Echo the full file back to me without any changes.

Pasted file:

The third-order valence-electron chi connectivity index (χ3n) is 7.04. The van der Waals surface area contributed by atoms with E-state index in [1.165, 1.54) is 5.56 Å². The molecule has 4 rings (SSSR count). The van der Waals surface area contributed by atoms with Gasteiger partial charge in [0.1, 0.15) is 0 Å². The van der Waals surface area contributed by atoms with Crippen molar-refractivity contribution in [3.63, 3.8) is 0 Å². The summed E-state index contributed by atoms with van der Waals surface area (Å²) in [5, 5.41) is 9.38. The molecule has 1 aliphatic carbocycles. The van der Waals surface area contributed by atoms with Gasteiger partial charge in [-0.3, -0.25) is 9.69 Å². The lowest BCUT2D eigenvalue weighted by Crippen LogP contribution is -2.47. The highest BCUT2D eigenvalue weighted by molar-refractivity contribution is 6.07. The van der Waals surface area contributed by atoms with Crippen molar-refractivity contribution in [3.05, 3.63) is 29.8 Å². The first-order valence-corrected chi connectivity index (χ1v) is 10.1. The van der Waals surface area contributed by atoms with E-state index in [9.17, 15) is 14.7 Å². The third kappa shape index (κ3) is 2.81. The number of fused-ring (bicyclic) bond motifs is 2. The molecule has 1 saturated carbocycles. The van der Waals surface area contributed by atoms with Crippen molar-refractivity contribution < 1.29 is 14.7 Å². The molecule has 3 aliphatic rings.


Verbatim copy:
The third-order valence-electron chi connectivity index (χ3n) is 7.04. The van der Waals surface area contributed by atoms with E-state index in [1.165, 1.54) is 5.56 Å². The molecule has 4 rings (SSSR count). The van der Waals surface area contributed by atoms with Gasteiger partial charge in [0.1, 0.15) is 0 Å². The van der Waals surface area contributed by atoms with Crippen molar-refractivity contribution in [3.63, 3.8) is 0 Å². The summed E-state index contributed by atoms with van der Waals surface area (Å²) in [5, 5.41) is 9.38. The molecule has 1 aliphatic carbocycles. The van der Waals surface area contributed by atoms with Gasteiger partial charge in [-0.3, -0.25) is 9.69 Å². The lowest BCUT2D eigenvalue weighted by Crippen LogP contribution is -2.47. The highest BCUT2D eigenvalue weighted by molar-refractivity contribution is 6.07. The van der Waals surface area contributed by atoms with Crippen molar-refractivity contribution in [3.05, 3.63) is 29.8 Å². The first-order valence-corrected chi connectivity index (χ1v) is 10.1. The van der Waals surface area contributed by atoms with E-state index in [9.17, 15) is 14.7 Å². The third kappa shape index (κ3) is 2.81. The number of fused-ring (bicyclic) bond motifs is 2. The molecule has 1 saturated carbocycles. The van der Waals surface area contributed by atoms with Crippen molar-refractivity contribution < 1.29 is 14.7 Å². The molecule has 3 aliphatic rings.